The theatrical drought is well and truly broken with Red Phoenix Theatre making a grand entrance in a Promenade of Shorts.
This well curated mini festival of nine short plays with a garnish of street performers is an engaging experience. Red Phoenix maximises its performance opportunity in a COVID climate, by delivering a triple bill of plays simultaneously in each of Holden Street’s three venues (Box Bar, The Studio and The Arch) and rotating three audiences of 20 through each. The promenade of audience members short or otherwise following their designated “tour guide” to their next venue added to the fun.
There is a welcoming carnival air on arrival with eccentric roving characters, including a marionette named Albert, a pedlar selling his wares, and a speakers’ corner with three famous orators.
The nine plays directed by Michael Eustice, Libby Drake, Nick Fagan, and Brant Eustice are diverse in topic and genre but are united by a high standard of performance excellence that is maintained throughout the evening.
The Studio triple bill is Electric Roses, Intermission and Driving Mr Diddy, a mix of domestic drama, society gossip and romance, and a good helping of English situational comedy. Brant Eustice’s performance as the abusive husband in Electric Roses is uncomfortably realistic in this depiction of an escape from domestic violence. There is a lighter touch in Intermission with its witty dialogue, romance and a twist where Jenny Allan and Rebecca Kemp shine as the catty gossiping socialites and romance blooms between the writer Fahad Farooque and new acquaintance Kate van der Horst. Driving Mr Diddy completes the trio with Joanne St Clair (Margaret) and Brian Godfrey (Brian) accidentally becoming the getaway drivers for robber Nick Fagan (Darren “P” Diddy). Much hilarity and some dubious driving ensue. We followed our tour guide to the next venue in great anticipation.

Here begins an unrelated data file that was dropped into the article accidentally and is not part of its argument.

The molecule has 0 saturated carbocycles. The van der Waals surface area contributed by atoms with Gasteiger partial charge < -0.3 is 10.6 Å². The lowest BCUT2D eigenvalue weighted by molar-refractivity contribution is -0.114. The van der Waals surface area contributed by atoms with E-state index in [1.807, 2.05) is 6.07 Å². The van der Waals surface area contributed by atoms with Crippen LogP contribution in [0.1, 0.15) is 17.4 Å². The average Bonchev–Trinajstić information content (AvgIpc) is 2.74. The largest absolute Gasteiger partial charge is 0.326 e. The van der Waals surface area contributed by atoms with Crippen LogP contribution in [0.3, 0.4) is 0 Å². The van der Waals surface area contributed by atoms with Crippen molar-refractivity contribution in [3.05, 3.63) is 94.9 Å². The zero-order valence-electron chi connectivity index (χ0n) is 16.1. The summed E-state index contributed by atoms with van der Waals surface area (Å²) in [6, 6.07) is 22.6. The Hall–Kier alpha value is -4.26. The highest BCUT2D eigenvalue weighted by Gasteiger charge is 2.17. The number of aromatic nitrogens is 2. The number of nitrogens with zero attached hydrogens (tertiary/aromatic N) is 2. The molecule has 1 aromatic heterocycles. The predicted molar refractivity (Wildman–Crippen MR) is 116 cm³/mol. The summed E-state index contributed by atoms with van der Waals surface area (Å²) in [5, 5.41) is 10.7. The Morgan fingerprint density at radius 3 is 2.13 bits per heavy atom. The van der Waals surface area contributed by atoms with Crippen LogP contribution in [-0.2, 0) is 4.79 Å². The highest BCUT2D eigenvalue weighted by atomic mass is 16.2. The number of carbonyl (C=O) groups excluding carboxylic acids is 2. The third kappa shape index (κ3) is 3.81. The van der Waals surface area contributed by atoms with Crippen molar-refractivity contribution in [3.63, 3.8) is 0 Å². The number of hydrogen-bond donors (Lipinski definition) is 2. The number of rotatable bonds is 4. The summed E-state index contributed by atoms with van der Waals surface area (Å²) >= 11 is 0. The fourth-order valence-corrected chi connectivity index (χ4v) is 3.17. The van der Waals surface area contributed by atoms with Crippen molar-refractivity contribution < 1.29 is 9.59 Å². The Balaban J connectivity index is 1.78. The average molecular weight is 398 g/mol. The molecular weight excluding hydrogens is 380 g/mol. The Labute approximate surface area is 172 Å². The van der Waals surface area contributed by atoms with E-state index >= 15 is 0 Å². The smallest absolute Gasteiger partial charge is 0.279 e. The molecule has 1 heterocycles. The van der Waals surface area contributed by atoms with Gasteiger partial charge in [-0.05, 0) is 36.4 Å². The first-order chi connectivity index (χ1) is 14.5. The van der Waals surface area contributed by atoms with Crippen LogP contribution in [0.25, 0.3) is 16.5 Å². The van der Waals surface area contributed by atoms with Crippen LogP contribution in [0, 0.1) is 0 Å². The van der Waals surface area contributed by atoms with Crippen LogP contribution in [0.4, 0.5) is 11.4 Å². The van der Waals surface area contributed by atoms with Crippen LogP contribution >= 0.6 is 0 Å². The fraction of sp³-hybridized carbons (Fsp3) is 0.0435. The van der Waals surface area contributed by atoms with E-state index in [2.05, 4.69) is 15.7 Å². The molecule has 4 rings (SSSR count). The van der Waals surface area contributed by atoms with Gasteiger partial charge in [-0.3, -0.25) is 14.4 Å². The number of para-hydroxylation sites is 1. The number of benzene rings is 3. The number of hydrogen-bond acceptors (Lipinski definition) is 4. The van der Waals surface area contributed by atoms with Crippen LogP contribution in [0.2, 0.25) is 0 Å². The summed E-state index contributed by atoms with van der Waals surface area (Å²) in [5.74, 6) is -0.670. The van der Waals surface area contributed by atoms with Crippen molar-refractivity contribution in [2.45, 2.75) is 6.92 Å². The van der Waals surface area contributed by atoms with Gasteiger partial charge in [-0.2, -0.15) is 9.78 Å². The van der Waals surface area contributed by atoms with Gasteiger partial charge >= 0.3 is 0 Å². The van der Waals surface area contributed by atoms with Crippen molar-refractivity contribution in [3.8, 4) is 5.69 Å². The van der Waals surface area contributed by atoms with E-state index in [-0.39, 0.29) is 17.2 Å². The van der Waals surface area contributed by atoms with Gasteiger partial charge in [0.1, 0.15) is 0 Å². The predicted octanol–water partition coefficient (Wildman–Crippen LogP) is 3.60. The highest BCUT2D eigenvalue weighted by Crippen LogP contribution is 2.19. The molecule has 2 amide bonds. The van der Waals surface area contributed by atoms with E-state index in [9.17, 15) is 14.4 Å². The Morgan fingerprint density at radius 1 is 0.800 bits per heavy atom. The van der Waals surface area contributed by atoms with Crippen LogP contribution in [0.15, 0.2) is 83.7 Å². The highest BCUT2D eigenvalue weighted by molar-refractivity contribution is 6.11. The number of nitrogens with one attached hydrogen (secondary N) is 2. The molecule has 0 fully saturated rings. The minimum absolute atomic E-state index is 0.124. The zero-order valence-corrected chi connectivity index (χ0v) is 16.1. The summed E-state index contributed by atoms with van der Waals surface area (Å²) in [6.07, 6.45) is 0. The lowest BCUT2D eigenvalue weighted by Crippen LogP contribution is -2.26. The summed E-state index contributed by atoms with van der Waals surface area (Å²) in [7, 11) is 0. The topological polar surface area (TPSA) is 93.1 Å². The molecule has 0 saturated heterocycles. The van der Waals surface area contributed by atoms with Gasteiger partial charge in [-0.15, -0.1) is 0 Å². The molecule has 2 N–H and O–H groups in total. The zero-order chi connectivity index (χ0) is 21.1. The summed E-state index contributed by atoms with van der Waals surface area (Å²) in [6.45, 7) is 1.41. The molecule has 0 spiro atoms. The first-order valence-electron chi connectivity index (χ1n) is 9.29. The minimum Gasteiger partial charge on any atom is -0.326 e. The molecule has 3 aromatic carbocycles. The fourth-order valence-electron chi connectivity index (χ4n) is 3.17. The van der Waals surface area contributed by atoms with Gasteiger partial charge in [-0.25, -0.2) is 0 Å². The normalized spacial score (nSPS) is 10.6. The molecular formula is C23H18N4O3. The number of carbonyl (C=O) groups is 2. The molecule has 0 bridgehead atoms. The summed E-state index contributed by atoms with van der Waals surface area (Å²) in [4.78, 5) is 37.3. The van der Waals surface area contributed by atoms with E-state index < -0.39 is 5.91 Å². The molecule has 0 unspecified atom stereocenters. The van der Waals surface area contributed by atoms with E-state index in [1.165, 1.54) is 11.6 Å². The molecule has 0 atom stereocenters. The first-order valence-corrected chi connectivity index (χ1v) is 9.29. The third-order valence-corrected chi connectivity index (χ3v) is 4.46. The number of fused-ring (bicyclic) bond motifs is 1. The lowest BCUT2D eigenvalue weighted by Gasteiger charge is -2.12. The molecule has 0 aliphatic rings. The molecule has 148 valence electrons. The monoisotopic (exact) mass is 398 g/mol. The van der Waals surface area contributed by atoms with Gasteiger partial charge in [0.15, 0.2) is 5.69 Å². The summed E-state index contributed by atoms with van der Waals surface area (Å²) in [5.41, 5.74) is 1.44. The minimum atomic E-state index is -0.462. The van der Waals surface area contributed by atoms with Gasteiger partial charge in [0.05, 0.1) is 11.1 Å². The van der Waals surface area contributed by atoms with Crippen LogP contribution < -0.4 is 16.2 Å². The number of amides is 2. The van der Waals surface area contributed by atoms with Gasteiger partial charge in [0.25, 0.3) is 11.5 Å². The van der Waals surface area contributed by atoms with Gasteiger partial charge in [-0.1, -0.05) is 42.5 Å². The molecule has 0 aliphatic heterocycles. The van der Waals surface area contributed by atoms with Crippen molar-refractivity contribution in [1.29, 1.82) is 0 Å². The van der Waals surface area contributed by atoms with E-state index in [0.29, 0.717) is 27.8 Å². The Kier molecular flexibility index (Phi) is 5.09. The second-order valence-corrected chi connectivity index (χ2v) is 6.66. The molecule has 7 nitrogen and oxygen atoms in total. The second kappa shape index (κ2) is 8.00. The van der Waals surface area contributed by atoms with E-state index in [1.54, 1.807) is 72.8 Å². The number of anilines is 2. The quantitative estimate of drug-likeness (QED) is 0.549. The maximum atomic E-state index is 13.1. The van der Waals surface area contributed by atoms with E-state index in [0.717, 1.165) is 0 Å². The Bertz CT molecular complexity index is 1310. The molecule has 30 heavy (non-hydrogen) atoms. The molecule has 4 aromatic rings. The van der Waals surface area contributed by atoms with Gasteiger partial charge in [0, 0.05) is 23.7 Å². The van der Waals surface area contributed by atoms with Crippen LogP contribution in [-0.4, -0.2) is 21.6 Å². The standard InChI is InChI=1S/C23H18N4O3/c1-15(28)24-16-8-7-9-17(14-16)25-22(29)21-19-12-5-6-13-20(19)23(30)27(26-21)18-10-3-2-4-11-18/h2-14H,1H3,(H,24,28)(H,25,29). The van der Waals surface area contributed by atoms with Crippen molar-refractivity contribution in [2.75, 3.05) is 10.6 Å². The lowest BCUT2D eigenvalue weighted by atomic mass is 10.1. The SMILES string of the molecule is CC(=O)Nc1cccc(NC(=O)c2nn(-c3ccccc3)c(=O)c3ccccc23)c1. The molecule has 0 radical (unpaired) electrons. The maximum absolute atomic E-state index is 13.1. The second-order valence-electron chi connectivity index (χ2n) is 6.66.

At The Arch The Book of Leviticus Show, Auto Incorrect and Loyalties provide another interesting mix with some very dark humour, contemporary comedy and the pros and cons of nationalism. Ruby Faith as Lettie Lu, stars as the host of a DIY access tv show The Book of Leviticus in an initially funny but increasingly disturbing situation. In contrast the laughs come easily in Auto Incorrect when autocorrect takes over the brain of Nate (Tim Williams).
Loyalties debates the issues of nationalism versus individualism with Tom Filsell and Tom Tassone as the protagonists Rudy and Jacob. The divisive results split family and ultimately nations.
The power of words carries us to the Box Bar where Words that Matter, Up Close and Personal and Attack of the Killer Banana Spider! complete the promenade. Words that Matter is very powerful in a small intimate space. Stephen Tongun as Martin Luther King, Anthony Vawser as Robert Kennedy and Sharon Malujlo as Julia Gillard convincingly deliver their famous speeches simultaneously in a riveting performance. The audience then become the Singles Night participants in Up Close and Personal with some arch bitchiness from Petra Schulenburg (Roz) and Kyla Booth (Frankie) and a very good plot twist.
The final offering is Attack of the Killer Banana Spider! Flatmates Josh and Sol (Joshua Coldwell and James Fazzalari) discover an exotic spider in a bunch of bananas and the search and capture is hysterical thanks to some entertaining physical comedy and their excellent comic timing.
And all of this happens in just two and half hours!
Congratulations to all casts and crew. A Promenade of Shorts is a wonderful achievement.